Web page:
And more crucially there is an organisation-wide impact when it becomes necessary to integrate the disparate SaaS solutions into the wider SAP landscape. Problems with the software - problems that could have been avoided had those with the necessary IT experience and expertise been involved in the decision - invariably become the IT department’s problems to solve.
In the worst case scenario, IT and the lines of business operate as silos impacting on the entire organisation’s bottom line with, for example, pieces of the customer journey scattered across multiple systems, just waiting to be used in an uninspired marketing campaign or to be squandered as the crucial piece of information is never seen by the right sales rep at the right time, all because IT and sales and marketing are not on speaking terms.
This tension between IT and the organisational lines of business has the potential to become a real business risk in the future if, as IDC predicted in their 2013 report, 60 percent of new IT investment will be driven by the line-of-business, and if by 2017 Chief Marketing Officers will out-spend CIO’s on IT, which is what Gartner predicted recently.
In the case of sales and marketing software, SAP does have world leading and comprehensive on-premise Customer Relationship Management solutions, and in many cases a heavy duty solution such as SAP CRM 7.0 will be the right answer. As an on premise system, SAP CRM offers multi-channel capabilities and greater control on adapting the solution to unique business needs, and in some cases can even be economical for large enterprises. But when the key drivers are speed of deployment, user adoption and cost, the traditional on-premise model does not stack up.
This has left IT professionals in an SAP environment with a conundrum as they had no cloud option that they could be confident would integrate with their SAP environment – at least without major cost and headaches - or provide the vendor certainty and security that they required.
With the release of the SAP Cloud for Customer suite of products, SAP companies now get the best of both worlds – a simple to use, cloud-based Software as a Service solution aimed at sales people and service agents with out of the box integration for SAP ERP.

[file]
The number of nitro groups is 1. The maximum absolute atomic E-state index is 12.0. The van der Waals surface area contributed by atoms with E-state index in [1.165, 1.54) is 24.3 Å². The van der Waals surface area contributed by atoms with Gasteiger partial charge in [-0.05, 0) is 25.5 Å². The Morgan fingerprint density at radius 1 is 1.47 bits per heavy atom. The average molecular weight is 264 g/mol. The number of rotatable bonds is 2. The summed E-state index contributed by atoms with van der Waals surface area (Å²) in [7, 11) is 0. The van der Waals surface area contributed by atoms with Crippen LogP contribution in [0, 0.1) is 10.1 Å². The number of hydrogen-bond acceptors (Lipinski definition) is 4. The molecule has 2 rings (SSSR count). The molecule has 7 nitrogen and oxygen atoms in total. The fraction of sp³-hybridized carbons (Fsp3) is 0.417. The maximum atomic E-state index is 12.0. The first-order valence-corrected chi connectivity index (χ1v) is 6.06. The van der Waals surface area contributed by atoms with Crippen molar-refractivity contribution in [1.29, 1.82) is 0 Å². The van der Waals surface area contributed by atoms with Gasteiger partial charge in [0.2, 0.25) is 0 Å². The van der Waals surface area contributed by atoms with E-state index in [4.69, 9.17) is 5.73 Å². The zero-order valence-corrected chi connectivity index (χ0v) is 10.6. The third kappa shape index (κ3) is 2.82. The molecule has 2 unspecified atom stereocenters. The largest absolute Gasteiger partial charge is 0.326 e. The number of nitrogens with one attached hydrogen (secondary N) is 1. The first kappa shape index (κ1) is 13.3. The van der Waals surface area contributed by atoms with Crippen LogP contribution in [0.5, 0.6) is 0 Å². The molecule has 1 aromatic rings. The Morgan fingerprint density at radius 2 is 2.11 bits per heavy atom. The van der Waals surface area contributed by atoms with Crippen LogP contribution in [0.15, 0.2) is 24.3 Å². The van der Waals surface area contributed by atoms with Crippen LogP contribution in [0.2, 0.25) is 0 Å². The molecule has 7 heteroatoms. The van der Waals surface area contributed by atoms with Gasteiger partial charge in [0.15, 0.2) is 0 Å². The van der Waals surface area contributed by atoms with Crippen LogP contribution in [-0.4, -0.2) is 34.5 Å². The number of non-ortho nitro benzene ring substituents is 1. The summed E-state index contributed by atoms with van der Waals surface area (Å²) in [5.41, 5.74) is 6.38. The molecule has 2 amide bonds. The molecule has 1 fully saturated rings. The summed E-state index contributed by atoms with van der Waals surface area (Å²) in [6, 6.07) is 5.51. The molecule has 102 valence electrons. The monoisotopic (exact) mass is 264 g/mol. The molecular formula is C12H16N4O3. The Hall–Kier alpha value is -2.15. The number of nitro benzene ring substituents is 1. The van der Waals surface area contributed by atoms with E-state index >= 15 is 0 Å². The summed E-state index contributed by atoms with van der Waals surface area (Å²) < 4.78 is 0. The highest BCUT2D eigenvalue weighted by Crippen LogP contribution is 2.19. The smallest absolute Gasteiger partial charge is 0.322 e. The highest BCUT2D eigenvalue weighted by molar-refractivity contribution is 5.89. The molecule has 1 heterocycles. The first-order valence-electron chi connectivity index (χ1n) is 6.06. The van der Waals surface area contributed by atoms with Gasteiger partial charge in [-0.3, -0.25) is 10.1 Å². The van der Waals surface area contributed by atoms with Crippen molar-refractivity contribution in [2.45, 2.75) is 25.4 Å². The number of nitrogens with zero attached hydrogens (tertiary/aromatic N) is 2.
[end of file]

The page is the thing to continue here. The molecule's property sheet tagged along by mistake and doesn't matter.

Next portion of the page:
In releasing a cloud-based solution that augments, not replaces, the onpremise investment, SAP is responding to one of the most significant trends in enterprise software, the hybrid model where core functions are still handled by the traditional ERP and additional functionality is added with cloud solutions to suit the end user requirements.
As opposed to what happened in the previous decade, selecting cloud solutions can now be a strategic decision, combining internal and external services, usually from a combination of internal and public clouds, in support of a business outcome with investments planned and co-ordinated between the IT organisation and the lines of business.
IT organisations are becoming the broker to a set of IT services that are hosted partially internally and partially externally — hybrid IT architecture. By being the intermediary of IT services, IT organisations can offer internal customers the price, capacity and speed of provisioning of the external cloud while maintaining the security and governance the company requires, and reducing IT service costs.
In acquiring cloud companies such as SuccessFactors and building its own cloud solutions, SAP supported this new paradigm in a number of important ways. First and foremost, SAP’s focus on offering reliable and cost-effective integration options gives the IT department certainty they can integrate the solution into the wider environment – whether SAP or third party solutions, on premise or in the cloud.